bookmark_borderVueScan RAW + RT Film Negative = Good Colours

In March, I experimented with using a DSLR to digitise negatives and liked the results more than those obtained from my low-end Epson Perfection V200 scanner. However, this sentiment is now reversed, since I can produce better images from the scanner.

Previously, I scanned a negative with VueScan (using Lock Exposure and Lock Base Color features to neutralise the colour of the film base), saving the frames as TIFF images, and refined colours with Curves in GIMP. That method relied on my ability to correctly judge neutral colours and was therefore subjective.

The Film Negative module in RawTherapee uses maths to balance colours from film negatives, which is more consistent than human judgment. But until recently, it worked only with RAW files produced by DSLRs. Now the added support for TIFF files in RawTherapee 5.10 enables me to process negatives with it.

My new workflow is to scan each frame of a negative as a RAW image and to save it as a TIFF file. A RAW image is the direct output of the scanner and does not contain any image processing. I can work with the TIFF image in RawTherapee in the same way as I do with a RAW image from a DSLR. But Film Negative does the heavy lifting. Most of the time, it automatically finds the correct colours, but it can also get a good outcome from two user-selected points of neutral colour from a frame.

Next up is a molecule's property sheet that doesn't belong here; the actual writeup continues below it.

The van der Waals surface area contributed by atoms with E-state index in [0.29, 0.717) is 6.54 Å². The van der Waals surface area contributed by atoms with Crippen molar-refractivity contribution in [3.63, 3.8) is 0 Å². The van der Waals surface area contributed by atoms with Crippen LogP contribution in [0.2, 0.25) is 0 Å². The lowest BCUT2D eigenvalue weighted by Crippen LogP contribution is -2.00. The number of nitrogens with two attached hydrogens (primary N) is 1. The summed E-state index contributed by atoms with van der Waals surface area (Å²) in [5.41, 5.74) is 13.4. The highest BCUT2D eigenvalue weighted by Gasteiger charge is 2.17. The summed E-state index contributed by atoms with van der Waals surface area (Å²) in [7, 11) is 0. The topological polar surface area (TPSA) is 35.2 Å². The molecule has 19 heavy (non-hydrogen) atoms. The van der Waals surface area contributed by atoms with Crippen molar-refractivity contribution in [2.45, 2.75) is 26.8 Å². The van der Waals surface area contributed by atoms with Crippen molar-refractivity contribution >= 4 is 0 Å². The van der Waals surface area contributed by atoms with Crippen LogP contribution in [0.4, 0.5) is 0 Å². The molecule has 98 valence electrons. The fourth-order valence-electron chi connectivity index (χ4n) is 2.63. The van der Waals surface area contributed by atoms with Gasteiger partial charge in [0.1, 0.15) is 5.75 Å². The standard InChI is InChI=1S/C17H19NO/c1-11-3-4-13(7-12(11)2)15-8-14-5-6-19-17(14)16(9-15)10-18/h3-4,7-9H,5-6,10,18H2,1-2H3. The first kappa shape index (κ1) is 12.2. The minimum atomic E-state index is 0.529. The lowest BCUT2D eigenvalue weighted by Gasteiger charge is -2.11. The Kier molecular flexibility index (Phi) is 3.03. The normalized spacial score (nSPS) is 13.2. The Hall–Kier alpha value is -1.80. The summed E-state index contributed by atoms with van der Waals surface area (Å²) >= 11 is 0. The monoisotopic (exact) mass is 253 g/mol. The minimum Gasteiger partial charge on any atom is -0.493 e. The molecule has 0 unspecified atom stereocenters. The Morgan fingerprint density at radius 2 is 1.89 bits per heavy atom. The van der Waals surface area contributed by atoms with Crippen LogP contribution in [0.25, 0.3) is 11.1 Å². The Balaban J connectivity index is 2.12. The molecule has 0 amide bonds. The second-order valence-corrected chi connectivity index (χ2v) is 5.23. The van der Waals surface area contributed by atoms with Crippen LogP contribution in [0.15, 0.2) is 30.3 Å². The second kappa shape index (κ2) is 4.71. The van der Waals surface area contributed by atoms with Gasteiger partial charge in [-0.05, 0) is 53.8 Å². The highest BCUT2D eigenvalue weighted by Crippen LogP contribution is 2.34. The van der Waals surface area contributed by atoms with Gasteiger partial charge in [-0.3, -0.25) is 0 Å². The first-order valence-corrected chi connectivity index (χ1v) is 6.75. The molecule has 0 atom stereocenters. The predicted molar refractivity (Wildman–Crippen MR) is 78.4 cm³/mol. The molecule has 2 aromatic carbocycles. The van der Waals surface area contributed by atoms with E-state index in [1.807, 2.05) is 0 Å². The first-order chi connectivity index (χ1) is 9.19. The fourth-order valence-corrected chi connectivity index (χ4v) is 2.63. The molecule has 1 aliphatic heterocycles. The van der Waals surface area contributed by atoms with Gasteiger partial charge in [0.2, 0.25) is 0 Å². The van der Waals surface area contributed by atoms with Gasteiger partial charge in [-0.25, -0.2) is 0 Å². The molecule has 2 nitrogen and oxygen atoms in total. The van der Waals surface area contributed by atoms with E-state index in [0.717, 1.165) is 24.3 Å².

So far, I am very pleased with the performance of Film Negative. The picture above, which was used in my previous comparison, is the output of Film Negative. It is true to life: The skin, black jacket, grey dashboard, and red car look much more natural than in previous images from both the scanner and the DSLR digitisation. The photos in my previous post were obtained in the same way.

Theoretically, Film Negative works similarly on both a TIFF image from VueScan and a RAW image from a DSLR. However, experimenting with the DSLR method today, I could not get satisfying results. I am now reconsidering the purchase of The Lobster Holder, which I’ve wanted since my DSLR digitisation experiment.

bookmark_borderNailed it!

Those film shots mentioned in my last post about playing with artificial light? They were a total loss after being developed.

I was so pissed by the waste of a rather dear roll of film that I immediately grabbed the Nikon FM2 and drove to the local country park to shoot another roll of the same film. I had to know where I messed up.

It turns out that making twenty-four photos is not a quick affair. I walked for two hours, now and then stopping to take a picture of some random nature thing, before I could return home for Round Two of developing Kodak Ultramax with Bellini C-41 kit at 38 degrees Celcius. But now I was armed with a sous-vide heater to keep the chemicals at a constant temperature. And I was going to agitate the chemicals by inversion instead of rotating the small plastic stick/rod.

It paid off. The development, that is—the photography, meh.

Was this success a fluke? The only way to be sure was to go for Round Three of developing Kodak Ultramax with Bellini C-41 kit at 38 degrees Celcius. To up the challenge, I used a twenty-year-old roll of Fujifilm Superia 400, rated at ISO 200, to photograph stuff from around the house. Again, finishing the twenty-four frames took a while. But the subsequent development process was done slowly and carefully.

The pictures that came out were as good as they could be from expired film. I had nailed developing Kodak Ultramax with Bellini C-41 kit at 38 degrees Celcius.

I believe the most significant change I made was the use of inversion agitation—which looks like shaking a cocktail drink, except with less vigour—instead of agitation with the stick/rod.

Even P was impressed.